Library Technology Digest- Issue no. 45

A weekly post of technology articles for librarians.

Microsoft’s new web browser gets a name — In a past digest I shared Microsoft’s announcement to scrap Internet Explorer altogether and creating a brand new standard web browser for Windows. The project was going by the code name “Spartan” and now Microsoft has unveiled their browser’s new name. Say hello to Microsoft Edge.

Listen to audiobook samples on Goodreads — Goodreads (the social network all about books) now includes free audiobook samples of over 180,000 titles from Audible. “Simply look for the Listen icon on the Goodreads book page. Click on the Listen icon and the audio sample will start to play.”

DPLA’s exciting growth — The Digital Public Library of America, is quickly becoming an indispensable resource that is centralizing many of our nation’s online archives. DPLA celebrated its second anniversary in Indianapolis and shared a lot of exciting announcements about the project including new partnerships and an astounding number of records. “The DPLA collection of aggregated metadata and links now contains more than 10,000,000 records/items from more than 1600 contributing institutions. This is a quadrupling of content since launch two years ago and more than triple the number of contributors since launch (500 contributors on launch day).”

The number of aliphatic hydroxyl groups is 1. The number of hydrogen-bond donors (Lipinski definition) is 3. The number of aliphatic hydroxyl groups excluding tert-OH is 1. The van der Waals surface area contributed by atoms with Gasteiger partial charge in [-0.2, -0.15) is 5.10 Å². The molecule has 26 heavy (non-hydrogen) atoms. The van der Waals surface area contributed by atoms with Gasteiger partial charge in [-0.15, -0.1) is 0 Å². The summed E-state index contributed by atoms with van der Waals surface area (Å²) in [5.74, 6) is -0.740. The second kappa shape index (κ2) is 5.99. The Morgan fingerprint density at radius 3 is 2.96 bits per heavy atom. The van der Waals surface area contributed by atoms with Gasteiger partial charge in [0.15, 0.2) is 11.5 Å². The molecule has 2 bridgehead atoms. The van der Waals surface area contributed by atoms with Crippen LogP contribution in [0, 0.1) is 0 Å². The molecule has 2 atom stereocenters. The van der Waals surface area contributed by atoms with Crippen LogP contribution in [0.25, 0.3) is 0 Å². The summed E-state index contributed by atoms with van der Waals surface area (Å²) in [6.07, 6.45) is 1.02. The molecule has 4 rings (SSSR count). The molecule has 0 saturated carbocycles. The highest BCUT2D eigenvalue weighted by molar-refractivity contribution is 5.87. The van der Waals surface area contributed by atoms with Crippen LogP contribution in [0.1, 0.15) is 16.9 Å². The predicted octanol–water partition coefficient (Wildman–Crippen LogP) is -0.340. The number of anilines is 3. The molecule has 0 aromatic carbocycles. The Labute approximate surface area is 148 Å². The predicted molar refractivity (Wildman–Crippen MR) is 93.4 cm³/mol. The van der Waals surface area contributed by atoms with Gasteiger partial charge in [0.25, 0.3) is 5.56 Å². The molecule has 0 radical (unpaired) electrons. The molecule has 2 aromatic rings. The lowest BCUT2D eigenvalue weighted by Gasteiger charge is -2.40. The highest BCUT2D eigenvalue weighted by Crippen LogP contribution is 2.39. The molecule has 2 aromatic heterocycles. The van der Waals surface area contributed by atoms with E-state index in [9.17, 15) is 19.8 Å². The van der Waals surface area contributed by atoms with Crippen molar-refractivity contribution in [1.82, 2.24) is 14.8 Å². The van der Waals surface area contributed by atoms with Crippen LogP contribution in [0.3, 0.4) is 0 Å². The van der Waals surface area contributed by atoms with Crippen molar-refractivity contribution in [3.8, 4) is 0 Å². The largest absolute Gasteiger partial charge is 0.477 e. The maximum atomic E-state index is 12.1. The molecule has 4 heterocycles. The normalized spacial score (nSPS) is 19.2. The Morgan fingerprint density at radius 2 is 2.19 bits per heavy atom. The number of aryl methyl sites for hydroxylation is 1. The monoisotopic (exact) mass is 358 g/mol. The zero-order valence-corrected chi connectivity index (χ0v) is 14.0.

Host a podcast on SoundCloud — As podcasting continues to grow in popularity there’s a good chance some patrons will come into the library asking how they can start their own podcast. This week SoundCloud launched a new podcasting platform that makes it incredibly easy to host a podcast and distribute it across popular podcasting applications. Users can get started for free and pay for more premium features if needed. A great resource to know about at the desk.

The broadband definition dilemma — This Ars Technica article sheds a light on the frustrations many rural residents face when promised broadband Internet service only to find out they were given wrong information and there are no alternatives. “Broadband availability is a problem in many cities and towns where private companies face no competition and don’t believe it’s worth building out better infrastructure. Even when local governments want to build their own networks to fill in the gaps left by private industry, they are often stymied by state laws that limit their rights to offer broadband to residents.”

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